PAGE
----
viernes, 29 de mayo de 2009

Milk and Sugar

I've always wanted to take the flavors of childhood and tweak them into something more apt to be served in a restaurant. I've never really gotten around to doing it, however. I have reinterpreted things like Reese's cups or a cake that was very popular about ten years ago (Chocolate cake with a flan layer on top) with relative success as far as the clients' enjoyment of the desserts. 

Growing up in urban areas of northern Mexico makes for pretty lousy food memories, as far as traditional eats are concerned. Having parents that were born elsewhere doesn't help either as far as my exposure to what the local sweets are. However, I did get to know a few of the sweets of the region. Like Jamoncillos, Cocadas and the most famous "sweet" of the region: Pan de Pulque. 

Jamoncillos and Cocadas share two ingredients that could be considered staples in pretty much every region of Mexico: Milk and Sugar. Wherever you go in Mexico you're bound to find sweets based on custards, curdled milk or more commonly caramelized milk. On a more modern note, condensed milk has also made a place for itself in the sweet pantry of our kitchens.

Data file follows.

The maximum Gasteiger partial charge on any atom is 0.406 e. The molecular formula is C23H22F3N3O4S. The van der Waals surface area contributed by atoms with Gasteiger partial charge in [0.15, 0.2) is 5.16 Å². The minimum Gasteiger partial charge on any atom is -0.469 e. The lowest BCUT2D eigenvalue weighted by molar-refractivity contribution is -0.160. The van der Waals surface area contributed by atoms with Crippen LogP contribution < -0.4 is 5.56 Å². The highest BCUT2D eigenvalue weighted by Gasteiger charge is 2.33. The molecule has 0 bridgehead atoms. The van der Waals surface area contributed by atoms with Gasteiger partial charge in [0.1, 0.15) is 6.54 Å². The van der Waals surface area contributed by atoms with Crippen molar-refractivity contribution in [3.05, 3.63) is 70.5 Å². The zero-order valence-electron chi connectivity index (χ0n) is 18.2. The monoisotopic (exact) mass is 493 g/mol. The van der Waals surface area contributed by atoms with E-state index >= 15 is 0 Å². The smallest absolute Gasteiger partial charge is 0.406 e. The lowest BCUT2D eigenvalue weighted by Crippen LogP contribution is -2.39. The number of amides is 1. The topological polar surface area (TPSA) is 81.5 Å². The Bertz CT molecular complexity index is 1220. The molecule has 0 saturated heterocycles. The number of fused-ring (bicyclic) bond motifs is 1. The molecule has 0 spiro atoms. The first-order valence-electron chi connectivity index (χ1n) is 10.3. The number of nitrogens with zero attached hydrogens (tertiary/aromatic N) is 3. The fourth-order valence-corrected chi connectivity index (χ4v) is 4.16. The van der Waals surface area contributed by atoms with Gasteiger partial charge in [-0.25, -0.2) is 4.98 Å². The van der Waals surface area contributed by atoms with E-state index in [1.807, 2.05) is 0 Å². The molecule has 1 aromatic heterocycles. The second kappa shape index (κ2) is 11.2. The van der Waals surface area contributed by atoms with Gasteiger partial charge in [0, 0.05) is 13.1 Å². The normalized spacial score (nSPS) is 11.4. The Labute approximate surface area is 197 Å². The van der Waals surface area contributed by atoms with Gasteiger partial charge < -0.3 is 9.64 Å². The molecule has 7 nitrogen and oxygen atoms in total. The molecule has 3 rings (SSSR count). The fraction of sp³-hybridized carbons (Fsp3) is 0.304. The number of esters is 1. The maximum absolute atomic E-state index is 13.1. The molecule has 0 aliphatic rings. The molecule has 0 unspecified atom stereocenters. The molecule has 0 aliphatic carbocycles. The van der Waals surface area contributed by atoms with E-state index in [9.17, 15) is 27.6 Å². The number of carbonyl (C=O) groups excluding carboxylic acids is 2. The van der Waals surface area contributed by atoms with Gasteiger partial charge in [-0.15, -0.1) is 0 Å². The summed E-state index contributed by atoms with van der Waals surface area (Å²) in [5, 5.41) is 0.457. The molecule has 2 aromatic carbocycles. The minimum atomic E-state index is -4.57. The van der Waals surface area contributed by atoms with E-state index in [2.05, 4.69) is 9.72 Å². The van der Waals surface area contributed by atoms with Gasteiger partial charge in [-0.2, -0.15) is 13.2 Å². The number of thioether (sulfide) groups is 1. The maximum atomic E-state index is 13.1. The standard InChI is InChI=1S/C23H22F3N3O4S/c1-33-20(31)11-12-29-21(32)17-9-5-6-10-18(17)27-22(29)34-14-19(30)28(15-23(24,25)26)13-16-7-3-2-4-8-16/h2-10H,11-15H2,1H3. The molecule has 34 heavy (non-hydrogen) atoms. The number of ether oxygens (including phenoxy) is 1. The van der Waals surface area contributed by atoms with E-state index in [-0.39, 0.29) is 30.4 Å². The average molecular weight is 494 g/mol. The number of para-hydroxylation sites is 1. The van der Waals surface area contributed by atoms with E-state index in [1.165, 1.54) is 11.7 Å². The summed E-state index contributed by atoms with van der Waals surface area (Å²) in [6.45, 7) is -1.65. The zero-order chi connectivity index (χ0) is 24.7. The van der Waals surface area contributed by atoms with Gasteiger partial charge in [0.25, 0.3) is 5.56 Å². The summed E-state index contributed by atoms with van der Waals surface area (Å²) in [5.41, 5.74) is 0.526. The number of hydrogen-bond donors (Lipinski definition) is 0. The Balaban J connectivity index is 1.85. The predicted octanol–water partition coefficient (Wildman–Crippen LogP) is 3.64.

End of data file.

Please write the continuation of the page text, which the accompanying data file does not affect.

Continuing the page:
In the 2003 movie "Politiki Kouzina" (A touch of Spice), the main character reflects on milk and sugar. He mentions having seen many seniors walking around with boxes of sweets based on these ingredients, which are, ironically, the first flavors we taste. 

One very popular sweet combination, and one that many Mexicans have eaten regardless of their region is the Galletas Marías and Cajeta. The former being a very popular biscuit, the latter, our version of Dulce de Leche (made from goat's milk). 

Taking that idea and this one from Linda, I wonder how people would react to a new, elegant version of the childhood staple. How about Galletas Marías and Lemon??